Fascinating premise in this thriller/deadpan comedy where the main protagonist, Becca, lives in a doomsday preppers community, a group that is in constant survivalist mode. Becca is intent on getting as far away from this community as soon as possible and taking her younger sister with her—all the while the community is planning on her marrying go-along get-along Roy. When an accident ramps up the doomsday mentality of the community, Roy surprises Becca when he suggests they run away together. Cult stories don’t show up in young adult literature nearly enough and this particular type of mentality is very apt for contemporary society.
Once Upon a Quinceañera, by Monica Gomez-Hira (March 2, Harper Teen)
Imagine being a party princess to make up credits in order to graduate high school. Beats slogging through equations and churning out research papers. Or does it? Carmen Aguilar would beg to differ as pretending to be a princess is far away from her life in Miami. She is partnered with her ex-boyfriend, Mauro, for her cousin’s quinceañera, where she has to deal not only with Mauro, but her estranged aunt and her own canceled party. Miami in not the only hot and sweaty element of this flavorful, telenovela-esque tale of family and relationships.
American Betiya, by Anuradha D. Rajurkar (March 9, Knopf)
A cross-cultural love story, the dutiful “betiya” or daughter, Rani, is on her way to fulfilling her parents’ wishes for her to become a doctor. Then she meets Oliver: white, covered with tattoos and piercings, and an artist. She enters into a secret relationship with him that goes against everything with which her parents raised her. At the same time, Oliver’s family is falling apart and he’s asking more of Rani than she can give. A trip to India brings clarity for Rani in this emotional story of first love.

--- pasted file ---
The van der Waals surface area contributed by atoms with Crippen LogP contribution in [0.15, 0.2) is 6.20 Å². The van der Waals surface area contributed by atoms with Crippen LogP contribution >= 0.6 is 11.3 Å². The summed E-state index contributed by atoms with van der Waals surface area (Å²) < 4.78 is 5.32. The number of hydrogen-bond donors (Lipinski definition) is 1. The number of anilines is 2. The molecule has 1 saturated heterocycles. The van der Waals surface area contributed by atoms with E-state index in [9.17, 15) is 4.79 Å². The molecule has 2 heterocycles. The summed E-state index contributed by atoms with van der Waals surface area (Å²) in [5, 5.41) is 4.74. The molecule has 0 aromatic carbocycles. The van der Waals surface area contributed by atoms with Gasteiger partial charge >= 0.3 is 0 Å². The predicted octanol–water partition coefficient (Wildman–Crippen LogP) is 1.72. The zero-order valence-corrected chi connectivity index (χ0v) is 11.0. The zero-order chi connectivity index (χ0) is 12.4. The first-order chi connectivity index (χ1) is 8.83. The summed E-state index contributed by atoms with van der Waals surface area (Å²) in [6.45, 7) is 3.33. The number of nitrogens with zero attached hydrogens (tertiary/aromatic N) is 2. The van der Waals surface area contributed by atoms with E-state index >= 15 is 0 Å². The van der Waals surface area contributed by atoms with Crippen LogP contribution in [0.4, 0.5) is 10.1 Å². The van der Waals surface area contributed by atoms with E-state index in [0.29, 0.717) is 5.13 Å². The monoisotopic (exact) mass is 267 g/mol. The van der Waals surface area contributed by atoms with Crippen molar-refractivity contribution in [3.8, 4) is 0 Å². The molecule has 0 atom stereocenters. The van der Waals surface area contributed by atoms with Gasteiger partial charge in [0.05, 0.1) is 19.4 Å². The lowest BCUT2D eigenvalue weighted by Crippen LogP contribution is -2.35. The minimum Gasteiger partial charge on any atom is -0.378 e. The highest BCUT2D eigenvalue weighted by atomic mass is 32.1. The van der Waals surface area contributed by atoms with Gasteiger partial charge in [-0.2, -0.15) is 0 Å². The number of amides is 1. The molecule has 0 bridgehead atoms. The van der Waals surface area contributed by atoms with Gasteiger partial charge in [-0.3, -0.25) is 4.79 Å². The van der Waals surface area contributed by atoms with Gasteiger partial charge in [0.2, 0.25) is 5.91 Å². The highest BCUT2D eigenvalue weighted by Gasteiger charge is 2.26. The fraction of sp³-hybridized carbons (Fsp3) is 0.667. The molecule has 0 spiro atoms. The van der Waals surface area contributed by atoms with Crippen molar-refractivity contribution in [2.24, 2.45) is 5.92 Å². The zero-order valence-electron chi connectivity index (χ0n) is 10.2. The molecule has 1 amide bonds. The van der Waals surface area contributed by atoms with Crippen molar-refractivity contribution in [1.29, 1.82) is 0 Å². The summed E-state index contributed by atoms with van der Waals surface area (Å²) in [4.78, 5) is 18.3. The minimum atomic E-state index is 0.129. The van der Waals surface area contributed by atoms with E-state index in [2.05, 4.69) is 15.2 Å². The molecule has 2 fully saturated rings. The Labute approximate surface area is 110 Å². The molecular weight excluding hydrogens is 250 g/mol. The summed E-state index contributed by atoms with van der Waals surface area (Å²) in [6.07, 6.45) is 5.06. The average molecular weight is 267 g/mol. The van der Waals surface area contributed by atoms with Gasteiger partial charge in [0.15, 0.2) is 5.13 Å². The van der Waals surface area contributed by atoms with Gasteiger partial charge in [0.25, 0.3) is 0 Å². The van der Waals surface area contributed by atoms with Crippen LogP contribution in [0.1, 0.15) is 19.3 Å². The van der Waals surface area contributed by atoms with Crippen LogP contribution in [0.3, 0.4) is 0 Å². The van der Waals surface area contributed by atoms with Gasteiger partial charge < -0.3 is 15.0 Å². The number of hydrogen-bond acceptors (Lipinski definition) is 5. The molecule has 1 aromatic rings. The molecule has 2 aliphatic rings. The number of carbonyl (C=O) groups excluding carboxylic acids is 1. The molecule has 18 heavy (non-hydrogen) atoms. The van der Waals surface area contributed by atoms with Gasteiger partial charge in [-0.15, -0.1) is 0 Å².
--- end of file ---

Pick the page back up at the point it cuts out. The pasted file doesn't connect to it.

Sweet and Bitter Magic, by Adrienne Tooley (March 9, Margaret K. McElderry Books)
A debut of magical extremes. Tamsin: “most powerful witch” commits “the worst magical sin,” “cursed with the inability to love.” Wren is a source, which is someone made of magic, but not able to use it until they train with the Coven. Wren is avoiding this and hiding her abilities as she looks after her father. Then a magical plague comes and Wren bargains with Tamsin to find the witch responsible in exchange for Wren’s love for her father. This is a precarious bargain, one in which both sides enter into out of no choice. The more witches, the merrier.
The Secret Recipe for Moving On, by Karen Bischer (March 23, Swoon Books)
No one likes getting stuck in a class with their ex—who dumped them–and their new girlfriend. This is Ellie’s scenario in life skills class. What’s worse, her partners are a loudmouth, a horse-racing obsessive and a tattooed stunt-biker. The best way for Ellie to get over her ex is to beat him at an in-class competition. Then, of course, she ends up connecting with the tattooed stunt-biker.
Wild Women and the Blues, by Denny S. Bryce (March 30, Kensington Books)
Fabulous historical fiction set in 1925 Chicago at the height of jazz. The city is filled with bootleggers, gamblers and gangsters. Honoree Dalcour is in the middle of it all, working her way up to the top of society from her sharecropper origins. Ninety years later, a film student finds Honoree and pulls her secrets out for an illicit tale that has all the elements: music, ambition, passion. Wild Women and the Blues has already won and been nominated for a number of awards, and will be a surefire hit with Bridgerton fans.